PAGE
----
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Human Rights Watch pushing legislative ban on killer robots

 Human Rights Watch pushing legislative ban on killer robots

I’m getting the impression that many of our readers are growing very tired of constantly having to worry about the current pandemic, the next pandemic, an impending alien invasion, the murder hornets or, God forbid, a Joe Biden presidency. So in the interest of shoving all of that off of the front page for a little while, how about something to take your mind off all of those things? Something like… killer robots, perhaps?

That’s been on the minds of the folks at Human Rights Watch this year. Sure, they spend a lot of their time thinking about global warming, but they see the killer robots as a serious threat to humanity’s future also. So much so, in fact, that they have started an initiative to get all the industrialized nations fo the world to sign on to a treaty banning the development of fully autonomous weapons.” Of course, given how well the whole Paris Accord thing worked out, I’m not holding my breath for this one to do much better. (NY Post)

For decades, robot thrillers such as “The Terminator,” “Blade Runner” and “Westworld” have warned viewers that our reliance on artificial intelligence is a real threat to civilization. Now, real-life researchers with the Human Rights Watch are sounding the alarm on potentially world-ending “killer robots,” according to a new report.

The message comes as part of their Campaign to Stop Killer Robots, which calls for a global ban on “fully autonomous weapons.”

“Removing human control from the use of force is now widely regarded as a grave threat to humanity that, like climate change, deserves urgent multilateral action,” said Mary Wareham, advocacy director of the arms division at Human Rights Watch, in a press release on HRW.org, whose campaign is pushing for “an international ban treaty” on AI-operated weapons.

Given how much time I spend here harping on the coming robot revolution when the Artificial Intelligence wakes up, it would be fairly hypocritical of me to simply brush off the concerns of Human Rights Watch in this instance. This isn’t a new topic as most of you know, and plenty of great thinkers have long been concerned over just how wrong things could go when you start mixing military-grade hardware with Artificial Intelligence without a human hand being available to intervene between the two. So I’m not going to laugh this proposal off entirely.

But at the same time, there are problems with it. As I alluded to above, any form of “global treaty” is going to raise concerns as long as there’s one country not willing to go along with it. Or even worse, one country that says the will abide by the agreement but keeps on working on such systems in secret without adequate verification protocols in place. If that apple is hanging from the tree, you know somebody is going to pick it sooner or later.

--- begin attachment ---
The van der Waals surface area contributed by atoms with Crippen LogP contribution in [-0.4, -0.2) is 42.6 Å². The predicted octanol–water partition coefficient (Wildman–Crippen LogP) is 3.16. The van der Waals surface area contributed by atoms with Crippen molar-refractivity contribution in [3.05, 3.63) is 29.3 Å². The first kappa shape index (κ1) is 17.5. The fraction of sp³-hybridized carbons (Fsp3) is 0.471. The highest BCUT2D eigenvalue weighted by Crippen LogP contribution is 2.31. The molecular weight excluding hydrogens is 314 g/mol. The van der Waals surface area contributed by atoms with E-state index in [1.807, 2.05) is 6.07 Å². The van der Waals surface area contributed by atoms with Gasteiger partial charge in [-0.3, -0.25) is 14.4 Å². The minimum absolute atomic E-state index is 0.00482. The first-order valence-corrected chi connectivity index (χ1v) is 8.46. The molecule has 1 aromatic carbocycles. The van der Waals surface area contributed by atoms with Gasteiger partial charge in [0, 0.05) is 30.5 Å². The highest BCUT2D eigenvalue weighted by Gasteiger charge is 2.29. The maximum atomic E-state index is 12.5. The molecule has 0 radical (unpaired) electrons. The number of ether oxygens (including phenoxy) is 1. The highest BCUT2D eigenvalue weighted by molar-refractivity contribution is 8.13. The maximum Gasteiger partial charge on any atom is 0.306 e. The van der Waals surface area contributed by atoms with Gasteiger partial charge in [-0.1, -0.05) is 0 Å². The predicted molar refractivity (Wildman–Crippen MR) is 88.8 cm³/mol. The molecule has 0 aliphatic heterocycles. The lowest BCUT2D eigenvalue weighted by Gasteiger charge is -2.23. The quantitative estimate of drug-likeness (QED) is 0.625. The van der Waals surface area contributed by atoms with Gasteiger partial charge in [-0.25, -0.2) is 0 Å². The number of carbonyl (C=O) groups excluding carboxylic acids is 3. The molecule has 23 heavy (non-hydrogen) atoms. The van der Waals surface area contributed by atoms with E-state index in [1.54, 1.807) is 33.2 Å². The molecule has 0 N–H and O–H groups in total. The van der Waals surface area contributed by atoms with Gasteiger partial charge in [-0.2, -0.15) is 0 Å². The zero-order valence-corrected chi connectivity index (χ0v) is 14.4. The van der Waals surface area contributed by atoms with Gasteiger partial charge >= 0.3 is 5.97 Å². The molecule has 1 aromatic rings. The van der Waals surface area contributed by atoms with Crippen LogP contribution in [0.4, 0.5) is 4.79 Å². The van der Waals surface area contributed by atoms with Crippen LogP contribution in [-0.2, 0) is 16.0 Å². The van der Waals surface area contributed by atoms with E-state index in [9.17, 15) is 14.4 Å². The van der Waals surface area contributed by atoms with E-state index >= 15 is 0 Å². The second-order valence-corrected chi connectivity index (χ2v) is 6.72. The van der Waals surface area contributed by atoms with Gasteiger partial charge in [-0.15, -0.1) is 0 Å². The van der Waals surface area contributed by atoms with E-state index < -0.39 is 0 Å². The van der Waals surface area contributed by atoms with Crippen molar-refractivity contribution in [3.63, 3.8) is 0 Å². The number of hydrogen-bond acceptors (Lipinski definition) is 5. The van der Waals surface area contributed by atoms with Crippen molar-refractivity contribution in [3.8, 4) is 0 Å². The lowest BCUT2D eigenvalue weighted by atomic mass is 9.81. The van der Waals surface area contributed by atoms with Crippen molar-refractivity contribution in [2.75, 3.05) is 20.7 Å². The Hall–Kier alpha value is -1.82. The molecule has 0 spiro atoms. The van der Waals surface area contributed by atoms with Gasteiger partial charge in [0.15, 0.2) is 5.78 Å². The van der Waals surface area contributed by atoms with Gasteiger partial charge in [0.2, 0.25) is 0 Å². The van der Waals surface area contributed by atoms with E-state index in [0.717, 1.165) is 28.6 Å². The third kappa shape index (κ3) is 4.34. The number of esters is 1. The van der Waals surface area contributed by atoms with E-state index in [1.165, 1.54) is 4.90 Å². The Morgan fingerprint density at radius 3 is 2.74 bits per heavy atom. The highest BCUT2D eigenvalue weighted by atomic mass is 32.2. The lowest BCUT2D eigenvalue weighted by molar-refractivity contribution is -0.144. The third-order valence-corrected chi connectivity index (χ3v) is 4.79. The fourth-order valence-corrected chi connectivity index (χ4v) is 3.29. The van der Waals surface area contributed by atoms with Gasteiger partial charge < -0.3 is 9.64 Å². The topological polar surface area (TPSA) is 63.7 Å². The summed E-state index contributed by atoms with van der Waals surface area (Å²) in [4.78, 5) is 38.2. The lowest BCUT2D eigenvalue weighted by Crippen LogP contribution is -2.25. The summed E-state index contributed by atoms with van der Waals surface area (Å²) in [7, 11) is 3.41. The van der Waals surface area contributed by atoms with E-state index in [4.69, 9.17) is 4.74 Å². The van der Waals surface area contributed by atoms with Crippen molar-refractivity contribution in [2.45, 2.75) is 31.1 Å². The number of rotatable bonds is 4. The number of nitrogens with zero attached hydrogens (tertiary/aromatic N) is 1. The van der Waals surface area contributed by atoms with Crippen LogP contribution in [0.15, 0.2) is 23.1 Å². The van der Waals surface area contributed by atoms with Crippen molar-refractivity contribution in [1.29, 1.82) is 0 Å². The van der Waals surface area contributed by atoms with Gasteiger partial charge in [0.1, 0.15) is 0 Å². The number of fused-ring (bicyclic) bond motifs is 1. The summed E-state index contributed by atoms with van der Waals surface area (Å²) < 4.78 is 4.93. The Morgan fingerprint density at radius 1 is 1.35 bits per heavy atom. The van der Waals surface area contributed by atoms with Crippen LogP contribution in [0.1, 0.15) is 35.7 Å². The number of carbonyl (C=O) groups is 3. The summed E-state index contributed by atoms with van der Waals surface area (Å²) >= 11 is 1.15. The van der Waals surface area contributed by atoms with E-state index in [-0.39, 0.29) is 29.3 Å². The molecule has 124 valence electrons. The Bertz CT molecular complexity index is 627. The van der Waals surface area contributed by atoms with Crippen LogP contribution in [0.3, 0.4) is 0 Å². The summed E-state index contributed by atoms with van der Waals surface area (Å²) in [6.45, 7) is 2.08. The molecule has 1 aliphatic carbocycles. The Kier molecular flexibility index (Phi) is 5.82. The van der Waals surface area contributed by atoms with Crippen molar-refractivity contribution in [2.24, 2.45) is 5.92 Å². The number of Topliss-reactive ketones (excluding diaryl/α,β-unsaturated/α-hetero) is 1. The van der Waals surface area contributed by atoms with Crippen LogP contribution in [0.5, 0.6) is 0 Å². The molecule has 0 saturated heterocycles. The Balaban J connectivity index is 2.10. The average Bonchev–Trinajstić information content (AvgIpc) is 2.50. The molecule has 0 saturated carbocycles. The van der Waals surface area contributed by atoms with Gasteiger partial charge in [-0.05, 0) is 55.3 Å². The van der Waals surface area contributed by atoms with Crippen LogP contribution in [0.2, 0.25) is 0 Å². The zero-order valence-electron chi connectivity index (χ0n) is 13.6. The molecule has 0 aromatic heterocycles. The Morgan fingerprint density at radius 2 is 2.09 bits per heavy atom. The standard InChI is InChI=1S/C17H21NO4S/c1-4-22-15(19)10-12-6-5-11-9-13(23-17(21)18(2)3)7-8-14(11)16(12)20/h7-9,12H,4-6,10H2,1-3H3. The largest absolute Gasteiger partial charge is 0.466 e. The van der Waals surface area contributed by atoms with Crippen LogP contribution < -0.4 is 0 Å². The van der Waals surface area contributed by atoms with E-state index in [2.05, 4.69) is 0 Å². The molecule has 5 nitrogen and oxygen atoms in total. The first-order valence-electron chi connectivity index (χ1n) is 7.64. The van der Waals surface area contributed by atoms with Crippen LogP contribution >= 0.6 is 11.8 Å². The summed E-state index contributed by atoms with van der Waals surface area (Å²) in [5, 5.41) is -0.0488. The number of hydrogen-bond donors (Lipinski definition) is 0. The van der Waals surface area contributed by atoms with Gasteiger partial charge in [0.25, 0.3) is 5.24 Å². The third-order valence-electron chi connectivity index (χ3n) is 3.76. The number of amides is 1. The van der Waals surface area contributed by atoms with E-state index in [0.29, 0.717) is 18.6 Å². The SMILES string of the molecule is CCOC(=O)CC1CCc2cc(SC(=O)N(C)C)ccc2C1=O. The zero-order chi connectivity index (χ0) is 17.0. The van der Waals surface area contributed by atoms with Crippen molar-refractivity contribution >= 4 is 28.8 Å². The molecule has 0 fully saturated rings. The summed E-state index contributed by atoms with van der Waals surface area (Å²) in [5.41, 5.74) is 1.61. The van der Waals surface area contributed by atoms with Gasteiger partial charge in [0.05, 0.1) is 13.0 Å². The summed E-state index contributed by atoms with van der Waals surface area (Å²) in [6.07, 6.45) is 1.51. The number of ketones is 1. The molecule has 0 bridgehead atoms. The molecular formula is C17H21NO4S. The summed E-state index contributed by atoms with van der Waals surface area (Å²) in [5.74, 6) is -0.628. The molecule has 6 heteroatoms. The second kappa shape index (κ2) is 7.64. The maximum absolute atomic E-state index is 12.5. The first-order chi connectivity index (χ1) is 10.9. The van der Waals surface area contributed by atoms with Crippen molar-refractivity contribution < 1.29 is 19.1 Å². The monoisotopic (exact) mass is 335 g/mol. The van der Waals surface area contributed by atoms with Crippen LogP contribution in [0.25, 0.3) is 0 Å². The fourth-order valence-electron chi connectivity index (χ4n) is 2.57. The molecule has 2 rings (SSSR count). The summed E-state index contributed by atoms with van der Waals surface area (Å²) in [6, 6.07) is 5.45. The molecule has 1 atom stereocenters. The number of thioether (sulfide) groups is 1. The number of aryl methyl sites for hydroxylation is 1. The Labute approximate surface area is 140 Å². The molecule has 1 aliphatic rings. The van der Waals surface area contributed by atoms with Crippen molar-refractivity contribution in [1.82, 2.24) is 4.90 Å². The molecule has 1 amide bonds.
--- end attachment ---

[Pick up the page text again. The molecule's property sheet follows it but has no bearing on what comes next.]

And that’s the other problem with this plan. HRW may be worried about the arrival of killer robots, but the fact is that they’re already here and they’ve been here for a while. It’s been a couple of decades now since the United States commissioned the Arleigh Burke-class of guided missile destroyers with the Lockheed Martin’s Aegis Combat System installed. Those ships were built in such a way that even if the entire crew were to be killed off by radiation or whatever else during combat, the ship could identify enemy ships, aircraft, or subs on its own and attack them with multiple weapons systems. Trust me, it had plenty of people nervous when it first rolled out.

More recently, the Russians premiered a new class of autonomous, armed robots with muscular AI built into them. They can be remotely controlled by a human, but they can also be put into automatic mode to seek out targets on their own. And they’re already guarding five of their ballistic missile installations. The Israelis have the Harpy missile that can stay airborne for nine hours and pick out targets by itself. And back here in the United States, we’re supposed to have the X-47B drone in full service in two years. Much like the Russian tech, we can have a pilot control it remotely, but if the connection is cut, the X-47B can go forth and hunt on its own, deciding on which targets to strike without human intervention.

So HRW may be expressing valid concerns here, but I’m afraid that horse has already left the barn and has long since faded out of sight. The killer robots are here, folks. Now we’re just waiting to find out if the Artificial Intelligence is actually capable of “waking up” or if that’s just a fantasy. And until a robot is proven to have come up with a completely original thought, truly autonomous AI will remain a fantasy… right up until the microsecond when it isn’t anymore.

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